January 27, 2014
China’s Jade Rabbit Moon Rover Says Goodbye, Its Science Lives On
Lee Rannals for redOrbit.com - Your Universe Online
Over the weekend, China’s lunar rover said “Goodnight” to humanity. But even with a short lived mission the Chang’E-3 was still able to perform some science.
The rover, also known as Jade Rabbit, suffered a crippling breakdown that hindered it from entering into hibernation mode as it prepared itself for a lunar night, which lasts about 14 Earth days. During a lunar night, the moon’s surface temperature can drop to nearly minus 300 degrees Fahrenheit.
In order to survive these harsh conditions, the rover must enter hibernation to preserve its electronics. However, a mechanical problem kept Jade Rabbit from hibernating properly, leading China's Xinhua news agency to write a goodbye note to everyone from the rover’s perspective.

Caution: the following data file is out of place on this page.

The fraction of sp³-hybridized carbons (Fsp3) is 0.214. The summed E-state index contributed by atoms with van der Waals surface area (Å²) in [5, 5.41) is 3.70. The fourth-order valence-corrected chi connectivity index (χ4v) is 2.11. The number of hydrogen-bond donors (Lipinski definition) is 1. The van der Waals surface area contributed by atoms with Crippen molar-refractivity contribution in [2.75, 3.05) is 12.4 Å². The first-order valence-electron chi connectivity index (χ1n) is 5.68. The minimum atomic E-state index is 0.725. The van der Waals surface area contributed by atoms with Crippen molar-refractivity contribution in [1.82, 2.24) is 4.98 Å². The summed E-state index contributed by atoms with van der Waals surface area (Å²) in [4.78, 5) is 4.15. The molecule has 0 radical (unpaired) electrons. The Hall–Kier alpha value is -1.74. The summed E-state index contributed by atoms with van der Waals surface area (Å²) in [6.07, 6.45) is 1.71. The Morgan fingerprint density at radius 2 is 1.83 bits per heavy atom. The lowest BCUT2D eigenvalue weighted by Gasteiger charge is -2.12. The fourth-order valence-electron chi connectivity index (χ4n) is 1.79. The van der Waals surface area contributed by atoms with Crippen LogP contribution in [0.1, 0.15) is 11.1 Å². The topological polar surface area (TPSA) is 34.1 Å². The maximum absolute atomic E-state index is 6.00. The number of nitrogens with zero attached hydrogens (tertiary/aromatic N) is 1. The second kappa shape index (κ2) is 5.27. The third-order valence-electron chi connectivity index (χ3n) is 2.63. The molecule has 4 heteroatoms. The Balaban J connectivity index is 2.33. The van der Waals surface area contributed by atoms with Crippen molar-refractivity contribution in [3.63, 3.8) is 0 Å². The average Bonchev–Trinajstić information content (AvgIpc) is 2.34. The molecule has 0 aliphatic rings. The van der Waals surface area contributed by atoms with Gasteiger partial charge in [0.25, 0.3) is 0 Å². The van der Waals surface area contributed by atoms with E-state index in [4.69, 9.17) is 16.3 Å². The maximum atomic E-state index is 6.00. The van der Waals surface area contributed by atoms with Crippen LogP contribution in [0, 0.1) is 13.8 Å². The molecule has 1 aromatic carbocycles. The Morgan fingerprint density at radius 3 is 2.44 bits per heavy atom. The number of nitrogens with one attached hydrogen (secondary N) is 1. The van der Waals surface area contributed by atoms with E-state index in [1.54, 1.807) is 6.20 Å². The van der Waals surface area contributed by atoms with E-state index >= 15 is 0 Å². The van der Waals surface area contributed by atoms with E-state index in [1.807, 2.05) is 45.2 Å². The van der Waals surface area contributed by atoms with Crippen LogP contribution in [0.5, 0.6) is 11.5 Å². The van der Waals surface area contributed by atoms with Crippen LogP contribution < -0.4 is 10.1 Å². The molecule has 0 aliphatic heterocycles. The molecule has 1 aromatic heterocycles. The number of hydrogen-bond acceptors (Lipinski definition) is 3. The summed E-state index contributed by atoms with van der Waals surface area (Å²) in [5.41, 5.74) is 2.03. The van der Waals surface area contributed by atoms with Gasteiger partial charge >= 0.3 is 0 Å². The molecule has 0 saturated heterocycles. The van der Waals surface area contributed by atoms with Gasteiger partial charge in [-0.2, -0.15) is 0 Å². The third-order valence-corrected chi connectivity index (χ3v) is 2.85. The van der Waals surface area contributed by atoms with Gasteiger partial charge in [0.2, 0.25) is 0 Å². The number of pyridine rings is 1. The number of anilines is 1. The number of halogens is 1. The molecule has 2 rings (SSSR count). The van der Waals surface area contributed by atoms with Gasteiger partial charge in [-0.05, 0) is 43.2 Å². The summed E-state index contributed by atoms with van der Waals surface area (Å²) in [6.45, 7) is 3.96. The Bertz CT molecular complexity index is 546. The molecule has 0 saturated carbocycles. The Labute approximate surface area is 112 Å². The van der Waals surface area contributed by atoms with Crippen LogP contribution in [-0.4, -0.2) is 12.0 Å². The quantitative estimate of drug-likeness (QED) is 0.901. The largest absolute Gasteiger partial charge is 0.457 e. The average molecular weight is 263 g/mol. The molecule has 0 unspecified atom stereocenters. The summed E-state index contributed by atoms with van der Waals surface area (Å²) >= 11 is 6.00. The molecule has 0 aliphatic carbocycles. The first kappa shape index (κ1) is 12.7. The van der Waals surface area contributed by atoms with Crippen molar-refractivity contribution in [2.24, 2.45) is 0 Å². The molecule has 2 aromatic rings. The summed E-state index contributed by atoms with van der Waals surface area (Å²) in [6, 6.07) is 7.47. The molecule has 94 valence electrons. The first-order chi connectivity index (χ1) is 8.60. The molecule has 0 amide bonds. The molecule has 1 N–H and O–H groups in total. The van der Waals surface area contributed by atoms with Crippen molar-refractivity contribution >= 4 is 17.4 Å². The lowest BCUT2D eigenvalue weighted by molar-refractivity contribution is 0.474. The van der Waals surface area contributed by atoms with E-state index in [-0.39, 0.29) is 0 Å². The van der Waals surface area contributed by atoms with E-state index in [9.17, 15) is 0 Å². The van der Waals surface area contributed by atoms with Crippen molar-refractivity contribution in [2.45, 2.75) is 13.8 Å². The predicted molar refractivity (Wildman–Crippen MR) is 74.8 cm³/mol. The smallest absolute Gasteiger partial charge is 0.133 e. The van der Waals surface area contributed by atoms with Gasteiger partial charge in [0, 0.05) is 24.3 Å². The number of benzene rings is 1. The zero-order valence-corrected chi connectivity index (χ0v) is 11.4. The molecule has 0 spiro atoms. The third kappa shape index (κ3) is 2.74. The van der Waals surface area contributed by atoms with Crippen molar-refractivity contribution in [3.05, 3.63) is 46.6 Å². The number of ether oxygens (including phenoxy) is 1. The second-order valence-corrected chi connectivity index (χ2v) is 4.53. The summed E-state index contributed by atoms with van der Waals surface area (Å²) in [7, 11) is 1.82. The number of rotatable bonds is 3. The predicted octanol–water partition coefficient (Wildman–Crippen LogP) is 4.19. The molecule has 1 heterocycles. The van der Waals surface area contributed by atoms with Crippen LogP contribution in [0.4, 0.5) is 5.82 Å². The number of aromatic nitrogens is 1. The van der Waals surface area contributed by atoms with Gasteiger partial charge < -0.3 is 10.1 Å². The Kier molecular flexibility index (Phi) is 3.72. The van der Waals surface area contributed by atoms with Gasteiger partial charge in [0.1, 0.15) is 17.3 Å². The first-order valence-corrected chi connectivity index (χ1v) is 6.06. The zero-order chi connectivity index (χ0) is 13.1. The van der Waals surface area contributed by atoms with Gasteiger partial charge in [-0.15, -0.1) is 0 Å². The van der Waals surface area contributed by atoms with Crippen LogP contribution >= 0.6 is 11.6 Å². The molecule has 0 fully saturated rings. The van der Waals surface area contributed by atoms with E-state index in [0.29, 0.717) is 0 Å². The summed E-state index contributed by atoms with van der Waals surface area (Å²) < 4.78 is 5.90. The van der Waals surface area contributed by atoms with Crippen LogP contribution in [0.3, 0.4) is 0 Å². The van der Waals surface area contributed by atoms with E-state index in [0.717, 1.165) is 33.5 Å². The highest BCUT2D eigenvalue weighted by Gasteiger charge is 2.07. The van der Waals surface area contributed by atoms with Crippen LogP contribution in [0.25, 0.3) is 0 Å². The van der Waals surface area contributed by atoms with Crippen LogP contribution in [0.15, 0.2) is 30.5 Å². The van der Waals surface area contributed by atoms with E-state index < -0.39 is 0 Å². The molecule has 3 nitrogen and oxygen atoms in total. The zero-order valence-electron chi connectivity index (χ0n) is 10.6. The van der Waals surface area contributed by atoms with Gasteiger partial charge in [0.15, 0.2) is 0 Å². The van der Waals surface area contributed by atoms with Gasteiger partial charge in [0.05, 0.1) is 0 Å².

"Although I should've gone to bed this morning, my masters discovered something abnormal with my mechanical control system,” Yutu said, via the state-run Xinhua news agency.
"My masters are staying up all night working for a solution. I heard their eyes are looking more like my red rabbit eyes. Nevertheless, I’m aware that I might not survive this lunar night. The sun has fallen, and the temperature is dropping so quickly… to tell you all a secret, I don’t feel that sad. I was just in my own adventure story – and like every hero, I encountered a small problem. Goodnight Earth, Goodnight, humanity.”
Jade Rabbit’s story may not be completely over, because the rover could somehow make it through the cold and keep on trucking. However, initial reports indicate that the rover’s three-month mission has ended a month-and-a-half early.